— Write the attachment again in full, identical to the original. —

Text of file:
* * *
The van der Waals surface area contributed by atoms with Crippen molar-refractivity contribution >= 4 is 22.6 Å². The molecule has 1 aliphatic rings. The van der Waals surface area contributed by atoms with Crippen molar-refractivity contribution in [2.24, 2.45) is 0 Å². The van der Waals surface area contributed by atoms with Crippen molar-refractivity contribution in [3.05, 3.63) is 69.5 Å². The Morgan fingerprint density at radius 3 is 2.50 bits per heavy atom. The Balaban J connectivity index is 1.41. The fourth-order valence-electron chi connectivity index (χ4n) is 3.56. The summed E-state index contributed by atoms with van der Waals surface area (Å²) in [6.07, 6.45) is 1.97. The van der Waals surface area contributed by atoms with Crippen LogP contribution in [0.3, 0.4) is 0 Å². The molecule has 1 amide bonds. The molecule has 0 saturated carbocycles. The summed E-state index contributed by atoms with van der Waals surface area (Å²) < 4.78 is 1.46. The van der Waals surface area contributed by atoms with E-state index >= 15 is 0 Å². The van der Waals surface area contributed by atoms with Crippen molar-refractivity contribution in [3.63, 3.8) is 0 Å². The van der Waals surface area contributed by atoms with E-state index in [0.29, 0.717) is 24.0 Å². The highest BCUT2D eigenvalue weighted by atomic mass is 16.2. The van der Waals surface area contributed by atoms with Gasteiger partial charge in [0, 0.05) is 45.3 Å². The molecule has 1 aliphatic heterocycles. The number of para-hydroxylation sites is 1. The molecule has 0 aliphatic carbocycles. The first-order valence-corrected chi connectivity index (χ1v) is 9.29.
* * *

The van der Waals surface area contributed by atoms with Crippen molar-refractivity contribution >= 4 is 22.6 Å². The molecule has 1 aliphatic rings. The van der Waals surface area contributed by atoms with Crippen molar-refractivity contribution in [2.24, 2.45) is 0 Å². The van der Waals surface area contributed by atoms with Crippen molar-refractivity contribution in [3.05, 3.63) is 69.5 Å². The Morgan fingerprint density at radius 3 is 2.50 bits per heavy atom. The Balaban J connectivity index is 1.41. The fourth-order valence-electron chi connectivity index (χ4n) is 3.56. The summed E-state index contributed by atoms with van der Waals surface area (Å²) in [6.07, 6.45) is 1.97. The van der Waals surface area contributed by atoms with Crippen LogP contribution in [0.3, 0.4) is 0 Å². The molecule has 1 amide bonds. The molecule has 0 saturated carbocycles. The summed E-state index contributed by atoms with van der Waals surface area (Å²) < 4.78 is 1.46. The van der Waals surface area contributed by atoms with E-state index >= 15 is 0 Å². The van der Waals surface area contributed by atoms with Crippen molar-refractivity contribution in [3.63, 3.8) is 0 Å². The van der Waals surface area contributed by atoms with E-state index in [0.29, 0.717) is 24.0 Å². The highest BCUT2D eigenvalue weighted by atomic mass is 16.2. The van der Waals surface area contributed by atoms with Gasteiger partial charge in [0, 0.05) is 45.3 Å². The molecule has 1 aliphatic heterocycles. The number of para-hydroxylation sites is 1. The molecule has 0 aliphatic carbocycles. The first-order valence-corrected chi connectivity index (χ1v) is 9.29.